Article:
Three propositions to allow packaged liquor stores and other liquor sales in parts of Tarrant County where they are not allowed today demand attention from voters in the Nov. 8 elections.
Early voting started Monday and runs for the next two weeks, through Friday Nov. 4.
Liquor propositions are drawing considerable concern in Grapevine, but the elections also affect Roanoke, far north Fort Worth, Haltom City, Hurst and Watauga.
Alcoholic beverage elections typically are hyper-local affairs. In the case of beer and wine sales in grocery and specialty stores and liquor by the drink in restaurants, local governments still maintain some control over the locations where these sales can take place.
Not so in the case of packaged liquor stores, and that’s what has some Grapevine officials steamed.
Total Wine & More is one of the largest liquor store chains in the United States. Its supporters backed the petition drives that got the package store propositions on the ballots in Grapevine and a large swath of north and northeast Tarrant County included in Justice of the Peace Precinct 1.
Under state law, once a packaged liquor store proposition is approved by voters in a city or Justice of the Peace precinct, the stores can locate in any area zoned for commercial use.
Grapevine Mayor William D. Tate has good reason to be mad about that.
Under Tate’s leadership for many years, Grapevine has carefully cultivated the image of its historic downtown area with quaint retail shops, restaurants and wine-tasting rooms.
“I believe that it would hurt our historic downtown to lose more retail to liquor stores,” Tate wrote in an email. “We have fought hard to keep a balance between restaurants and retail and cannot afford to lose that balance.”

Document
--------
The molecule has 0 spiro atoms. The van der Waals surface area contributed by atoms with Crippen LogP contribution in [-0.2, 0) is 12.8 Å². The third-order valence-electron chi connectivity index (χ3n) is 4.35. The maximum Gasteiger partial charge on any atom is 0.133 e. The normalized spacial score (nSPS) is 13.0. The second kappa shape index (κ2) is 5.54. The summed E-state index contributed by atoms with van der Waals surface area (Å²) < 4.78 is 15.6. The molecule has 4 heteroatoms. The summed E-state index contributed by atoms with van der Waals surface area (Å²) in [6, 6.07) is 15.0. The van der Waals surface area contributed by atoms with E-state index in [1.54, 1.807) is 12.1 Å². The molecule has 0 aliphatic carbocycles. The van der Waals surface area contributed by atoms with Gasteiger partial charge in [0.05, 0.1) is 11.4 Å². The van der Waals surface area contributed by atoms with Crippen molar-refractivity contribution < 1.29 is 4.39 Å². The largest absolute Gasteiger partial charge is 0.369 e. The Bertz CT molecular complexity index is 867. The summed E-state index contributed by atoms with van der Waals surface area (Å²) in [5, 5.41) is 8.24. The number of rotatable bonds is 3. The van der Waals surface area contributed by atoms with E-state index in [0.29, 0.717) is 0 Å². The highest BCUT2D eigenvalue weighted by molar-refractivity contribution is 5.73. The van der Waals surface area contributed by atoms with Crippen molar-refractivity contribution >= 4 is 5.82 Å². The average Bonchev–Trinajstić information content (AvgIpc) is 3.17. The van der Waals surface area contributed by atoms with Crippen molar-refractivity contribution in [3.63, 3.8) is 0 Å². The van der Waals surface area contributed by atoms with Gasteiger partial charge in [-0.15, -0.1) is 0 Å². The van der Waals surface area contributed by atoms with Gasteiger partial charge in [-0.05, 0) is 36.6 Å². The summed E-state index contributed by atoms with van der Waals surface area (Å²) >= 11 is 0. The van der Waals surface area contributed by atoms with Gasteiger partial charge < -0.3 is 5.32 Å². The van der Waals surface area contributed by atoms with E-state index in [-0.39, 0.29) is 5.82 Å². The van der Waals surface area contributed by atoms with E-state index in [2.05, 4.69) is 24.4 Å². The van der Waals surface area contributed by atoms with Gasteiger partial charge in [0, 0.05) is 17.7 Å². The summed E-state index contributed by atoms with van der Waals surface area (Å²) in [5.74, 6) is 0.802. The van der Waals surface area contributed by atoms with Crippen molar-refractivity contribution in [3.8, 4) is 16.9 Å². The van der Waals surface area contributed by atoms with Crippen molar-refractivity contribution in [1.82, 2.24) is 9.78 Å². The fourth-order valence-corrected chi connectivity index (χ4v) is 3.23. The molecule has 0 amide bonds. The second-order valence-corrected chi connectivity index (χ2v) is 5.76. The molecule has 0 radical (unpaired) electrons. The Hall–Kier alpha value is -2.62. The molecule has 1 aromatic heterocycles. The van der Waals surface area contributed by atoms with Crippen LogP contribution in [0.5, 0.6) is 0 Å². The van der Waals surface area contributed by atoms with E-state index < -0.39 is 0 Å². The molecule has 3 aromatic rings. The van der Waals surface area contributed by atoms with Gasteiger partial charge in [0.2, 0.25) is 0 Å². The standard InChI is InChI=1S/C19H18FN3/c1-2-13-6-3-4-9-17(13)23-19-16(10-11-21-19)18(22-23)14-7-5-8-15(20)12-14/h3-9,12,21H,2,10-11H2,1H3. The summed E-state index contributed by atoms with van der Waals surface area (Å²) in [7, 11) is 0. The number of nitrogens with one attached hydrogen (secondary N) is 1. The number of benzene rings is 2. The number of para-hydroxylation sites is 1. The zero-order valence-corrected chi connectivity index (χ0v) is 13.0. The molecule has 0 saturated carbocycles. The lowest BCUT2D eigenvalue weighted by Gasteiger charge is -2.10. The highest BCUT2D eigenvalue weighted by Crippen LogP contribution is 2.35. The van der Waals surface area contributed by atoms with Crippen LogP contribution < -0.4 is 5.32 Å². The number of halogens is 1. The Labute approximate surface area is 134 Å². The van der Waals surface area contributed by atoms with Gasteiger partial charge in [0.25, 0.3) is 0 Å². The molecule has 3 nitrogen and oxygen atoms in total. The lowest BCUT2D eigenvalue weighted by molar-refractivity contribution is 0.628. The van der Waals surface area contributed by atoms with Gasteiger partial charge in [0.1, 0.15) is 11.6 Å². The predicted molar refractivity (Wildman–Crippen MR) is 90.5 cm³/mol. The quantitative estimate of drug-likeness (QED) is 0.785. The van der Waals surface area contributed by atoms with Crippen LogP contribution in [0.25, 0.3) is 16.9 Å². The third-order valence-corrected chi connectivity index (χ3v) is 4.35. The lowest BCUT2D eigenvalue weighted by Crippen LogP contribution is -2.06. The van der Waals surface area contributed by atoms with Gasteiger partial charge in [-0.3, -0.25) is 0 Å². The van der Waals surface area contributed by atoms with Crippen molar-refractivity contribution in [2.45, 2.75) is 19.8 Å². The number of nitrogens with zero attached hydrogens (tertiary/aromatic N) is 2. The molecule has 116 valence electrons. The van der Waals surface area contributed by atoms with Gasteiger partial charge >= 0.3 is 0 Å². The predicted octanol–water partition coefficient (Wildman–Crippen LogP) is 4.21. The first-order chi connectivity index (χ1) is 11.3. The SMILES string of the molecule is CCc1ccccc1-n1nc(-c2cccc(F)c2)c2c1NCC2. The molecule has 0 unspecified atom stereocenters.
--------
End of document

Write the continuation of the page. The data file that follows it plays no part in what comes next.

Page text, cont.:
Through annual festivals and other efforts, Grapevine has tied its image to independent Texas winemakers.
“We have established our brand around our name and the Texas wine industry,” Tate wrote. “A large Walmart-type wine store will hurt our tasting rooms and our wine venues.”
Northeast Tarrant County Commissioner Gary Fickes has joined Tate in opposing the Grapevine proposition.
In Roanoke, City Manager Scott Campbell says passage of a ballot proposition to legalize the sale of all alcoholic drinks will nullify a current restriction that a restaurant selling mixed drinks must make at least 51 percent of its revenue from food sales.
That means if the proposition passes, bars not tied to restaurants could open in Roanoke.
In the Precinct 1 election, parts of some cities, such as Hurst and North Richland Hills, are not included in that precinct and will not see the packaged liquor store proposition on their ballots.
What all of this points to is that voters should inform themselves about these ballot issues, which are overshadowed by the presidential election.
“If it passes it will change Grapevine forever,” Tate wrote. “I don’t want to see that happen.”
Grapevine residents should listen to their mayor.
The Star-Telegram Editorial Board recommends a vote against Proposition 1 in Grapevine and careful consideration of liquor propositions in Roanoke and Justice of the Peace Precinct 1.